A moving door hinge never corrodes.
Flowing water never grows stagnant.
Even in the autumn of your life, you cannot give up growth. If you do, you only invite decline.
All the different aspects of a person — body, mind, and spirit — have one curious quality : If they cease to be exercised, they stop growing. Once they stop growing, they begin to atrophy. That is why, no matter how much you have accomplished and no matter how old you are, you must keep exercising all parts of yourself.
We only grow when we are challenged. Muscles do not strengthen without resistance. Mental faculties do not sharpen without critical thinking. The spirit does not soar without something to excite it. It may seem like a great effort to constantly try new things, but unless you do, you fall out of your heights very quickly. The constancy of physical exercise, varied from time to time into new routines, and the constancy of mental and spiritual challenges are essential to stave off the infirmities of aging.
We cannot reverse aging completely, but we can slow it down. As long as we are vital, we will not suffer as much. Although aging is natural, sometimes following Tao means more than following the route of least resistance. Why slide into old age, illness, and senility? The way of challenging oneself is also a valid but difficult path. Sometimes Tao chooses the difficult over the easy.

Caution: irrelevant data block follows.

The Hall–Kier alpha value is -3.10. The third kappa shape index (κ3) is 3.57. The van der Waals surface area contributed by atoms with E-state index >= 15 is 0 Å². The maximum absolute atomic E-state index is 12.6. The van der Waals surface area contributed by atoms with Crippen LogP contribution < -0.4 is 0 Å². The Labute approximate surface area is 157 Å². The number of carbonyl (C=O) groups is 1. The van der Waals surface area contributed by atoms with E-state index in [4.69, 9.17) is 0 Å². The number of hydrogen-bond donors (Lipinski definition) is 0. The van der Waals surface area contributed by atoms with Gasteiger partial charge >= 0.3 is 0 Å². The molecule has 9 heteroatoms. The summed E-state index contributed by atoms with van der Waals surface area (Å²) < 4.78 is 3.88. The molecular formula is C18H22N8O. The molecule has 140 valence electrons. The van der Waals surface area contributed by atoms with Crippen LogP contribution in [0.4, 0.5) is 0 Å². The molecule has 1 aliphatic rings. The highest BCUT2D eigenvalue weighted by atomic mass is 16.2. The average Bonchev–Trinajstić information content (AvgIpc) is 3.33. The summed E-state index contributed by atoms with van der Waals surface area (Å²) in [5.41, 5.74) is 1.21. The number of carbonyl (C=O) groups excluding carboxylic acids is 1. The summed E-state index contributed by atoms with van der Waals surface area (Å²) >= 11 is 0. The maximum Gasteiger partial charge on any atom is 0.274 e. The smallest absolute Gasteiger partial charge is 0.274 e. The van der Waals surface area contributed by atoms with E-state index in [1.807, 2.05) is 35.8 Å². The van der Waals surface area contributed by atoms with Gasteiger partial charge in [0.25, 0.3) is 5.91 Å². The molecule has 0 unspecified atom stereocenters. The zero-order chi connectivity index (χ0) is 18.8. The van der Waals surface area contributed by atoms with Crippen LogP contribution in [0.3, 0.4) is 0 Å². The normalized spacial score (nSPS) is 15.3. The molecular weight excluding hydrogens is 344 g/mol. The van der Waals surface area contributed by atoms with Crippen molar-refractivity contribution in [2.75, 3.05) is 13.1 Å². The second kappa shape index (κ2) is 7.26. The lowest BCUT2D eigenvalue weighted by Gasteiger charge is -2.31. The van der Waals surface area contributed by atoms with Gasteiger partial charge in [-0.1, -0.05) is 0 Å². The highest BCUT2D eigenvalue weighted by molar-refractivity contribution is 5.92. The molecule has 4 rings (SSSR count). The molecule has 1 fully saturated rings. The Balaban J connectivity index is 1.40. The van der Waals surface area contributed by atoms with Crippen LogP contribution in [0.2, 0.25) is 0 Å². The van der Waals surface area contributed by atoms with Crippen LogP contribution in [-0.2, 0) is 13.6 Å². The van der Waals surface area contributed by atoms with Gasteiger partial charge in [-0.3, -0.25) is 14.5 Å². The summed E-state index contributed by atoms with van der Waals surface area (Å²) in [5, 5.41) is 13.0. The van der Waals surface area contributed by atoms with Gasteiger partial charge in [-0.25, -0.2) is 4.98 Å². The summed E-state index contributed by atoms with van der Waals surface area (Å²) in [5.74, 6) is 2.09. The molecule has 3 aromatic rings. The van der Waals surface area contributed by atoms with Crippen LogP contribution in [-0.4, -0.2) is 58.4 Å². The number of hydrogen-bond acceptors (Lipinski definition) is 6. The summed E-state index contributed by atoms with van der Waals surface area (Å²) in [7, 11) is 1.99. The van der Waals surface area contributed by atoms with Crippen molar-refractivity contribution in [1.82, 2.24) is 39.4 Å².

I am not this fragile body.
We are not our bodies. This may seem an odd assertion. After all, there is no other object on this earth that we know more intimately. Why should we not identify with it?
What is there about our bodies that is tangible? Of course it has substance, but how do we account for volition? A corpse is just as tangible as a living being, and yet no one would mistake the two. Something mysterious accounts for the differences between a live and a dead body. Something animates us.
It is the mind that directs the energy. But what of the mind can we call definite? It is like a flickering flame : At no point can we determine its exact contours. The more closely we examine ourselves, the more subtle distinctions become. Everything becomes quite indistinct. We cling stubbornly but futilely to the impression that we could find something in the reduction of things.
It’s all quite confusing. But one thing is certain : I am not this fragile body.
Outside is form,
Inside is thought.
Deepest is the soul.
Traditional sages describe a human being as having three sheaths. The outer one is the physical body and incorporates primitive drives and instincts. The inner one is the mind and includes discrimination, reasoning, and sense of individuality.
Both the body and the mind are enslaved to the outer world because they gain their knowledge from sensory input. They cannot know anything “intangible,” anything without a form or a name.